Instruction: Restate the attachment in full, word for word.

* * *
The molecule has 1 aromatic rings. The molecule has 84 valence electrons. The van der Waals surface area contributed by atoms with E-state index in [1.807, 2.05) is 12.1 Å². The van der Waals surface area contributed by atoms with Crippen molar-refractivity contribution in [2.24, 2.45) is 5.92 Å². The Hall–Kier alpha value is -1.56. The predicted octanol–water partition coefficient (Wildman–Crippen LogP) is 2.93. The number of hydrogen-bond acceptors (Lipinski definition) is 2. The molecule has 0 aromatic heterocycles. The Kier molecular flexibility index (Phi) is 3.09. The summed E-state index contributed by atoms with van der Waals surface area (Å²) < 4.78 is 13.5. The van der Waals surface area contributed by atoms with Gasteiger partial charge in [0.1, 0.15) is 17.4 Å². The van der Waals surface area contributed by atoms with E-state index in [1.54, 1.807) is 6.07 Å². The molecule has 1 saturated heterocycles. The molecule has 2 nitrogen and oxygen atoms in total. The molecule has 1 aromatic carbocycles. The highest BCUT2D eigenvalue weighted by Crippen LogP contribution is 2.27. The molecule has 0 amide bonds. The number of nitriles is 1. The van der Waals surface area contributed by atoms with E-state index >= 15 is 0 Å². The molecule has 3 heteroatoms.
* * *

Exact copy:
The molecule has 1 aromatic rings. The molecule has 84 valence electrons. The van der Waals surface area contributed by atoms with E-state index in [1.807, 2.05) is 12.1 Å². The van der Waals surface area contributed by atoms with Crippen molar-refractivity contribution in [2.24, 2.45) is 5.92 Å². The Hall–Kier alpha value is -1.56. The predicted octanol–water partition coefficient (Wildman–Crippen LogP) is 2.93. The number of hydrogen-bond acceptors (Lipinski definition) is 2. The molecule has 0 aromatic heterocycles. The Kier molecular flexibility index (Phi) is 3.09. The summed E-state index contributed by atoms with van der Waals surface area (Å²) < 4.78 is 13.5. The van der Waals surface area contributed by atoms with Gasteiger partial charge in [0.1, 0.15) is 17.4 Å². The van der Waals surface area contributed by atoms with E-state index in [1.54, 1.807) is 6.07 Å². The molecule has 1 saturated heterocycles. The molecule has 2 nitrogen and oxygen atoms in total. The molecule has 1 aromatic carbocycles. The highest BCUT2D eigenvalue weighted by Crippen LogP contribution is 2.27. The molecule has 0 amide bonds. The number of nitriles is 1. The van der Waals surface area contributed by atoms with E-state index >= 15 is 0 Å². The molecule has 3 heteroatoms.